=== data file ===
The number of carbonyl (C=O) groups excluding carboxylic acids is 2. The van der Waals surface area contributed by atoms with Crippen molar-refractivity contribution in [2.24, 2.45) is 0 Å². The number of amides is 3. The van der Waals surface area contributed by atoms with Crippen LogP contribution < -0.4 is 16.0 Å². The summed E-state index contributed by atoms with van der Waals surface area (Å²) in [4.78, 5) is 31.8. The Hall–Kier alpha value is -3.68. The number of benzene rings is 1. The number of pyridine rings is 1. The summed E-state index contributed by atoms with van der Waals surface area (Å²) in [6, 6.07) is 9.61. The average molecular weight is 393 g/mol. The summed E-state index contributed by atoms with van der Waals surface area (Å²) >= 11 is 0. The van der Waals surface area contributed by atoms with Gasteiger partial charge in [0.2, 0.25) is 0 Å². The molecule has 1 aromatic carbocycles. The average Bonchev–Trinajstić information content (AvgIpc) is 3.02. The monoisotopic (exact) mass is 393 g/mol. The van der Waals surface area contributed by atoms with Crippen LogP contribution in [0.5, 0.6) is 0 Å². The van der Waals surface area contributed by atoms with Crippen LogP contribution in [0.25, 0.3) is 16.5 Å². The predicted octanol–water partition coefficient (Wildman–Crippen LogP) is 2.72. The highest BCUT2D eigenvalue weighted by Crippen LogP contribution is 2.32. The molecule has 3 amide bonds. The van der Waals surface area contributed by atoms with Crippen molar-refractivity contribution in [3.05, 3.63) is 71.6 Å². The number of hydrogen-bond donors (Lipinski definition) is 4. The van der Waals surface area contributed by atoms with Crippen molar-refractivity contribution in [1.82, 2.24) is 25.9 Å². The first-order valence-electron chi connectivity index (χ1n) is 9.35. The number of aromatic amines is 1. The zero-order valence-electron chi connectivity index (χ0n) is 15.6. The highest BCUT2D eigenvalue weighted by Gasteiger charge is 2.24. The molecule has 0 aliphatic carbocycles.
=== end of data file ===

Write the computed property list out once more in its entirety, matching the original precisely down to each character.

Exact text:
The number of carbonyl (C=O) groups excluding carboxylic acids is 2. The van der Waals surface area contributed by atoms with Crippen molar-refractivity contribution in [2.24, 2.45) is 0 Å². The number of amides is 3. The van der Waals surface area contributed by atoms with Crippen LogP contribution < -0.4 is 16.0 Å². The summed E-state index contributed by atoms with van der Waals surface area (Å²) in [4.78, 5) is 31.8. The Hall–Kier alpha value is -3.68. The number of benzene rings is 1. The number of pyridine rings is 1. The summed E-state index contributed by atoms with van der Waals surface area (Å²) in [6, 6.07) is 9.61. The average molecular weight is 393 g/mol. The summed E-state index contributed by atoms with van der Waals surface area (Å²) >= 11 is 0. The van der Waals surface area contributed by atoms with Gasteiger partial charge in [0.2, 0.25) is 0 Å². The molecule has 1 aromatic carbocycles. The average Bonchev–Trinajstić information content (AvgIpc) is 3.02. The monoisotopic (exact) mass is 393 g/mol. The van der Waals surface area contributed by atoms with Crippen LogP contribution in [0.5, 0.6) is 0 Å². The van der Waals surface area contributed by atoms with Crippen LogP contribution in [0.25, 0.3) is 16.5 Å². The predicted octanol–water partition coefficient (Wildman–Crippen LogP) is 2.72. The highest BCUT2D eigenvalue weighted by Crippen LogP contribution is 2.32. The molecule has 3 amide bonds. The van der Waals surface area contributed by atoms with Crippen molar-refractivity contribution in [3.05, 3.63) is 71.6 Å². The number of hydrogen-bond donors (Lipinski definition) is 4. The van der Waals surface area contributed by atoms with Crippen molar-refractivity contribution in [1.82, 2.24) is 25.9 Å². The first-order valence-electron chi connectivity index (χ1n) is 9.35. The number of aromatic amines is 1. The zero-order valence-electron chi connectivity index (χ0n) is 15.6. The highest BCUT2D eigenvalue weighted by Gasteiger charge is 2.24. The molecule has 0 aliphatic carbocycles.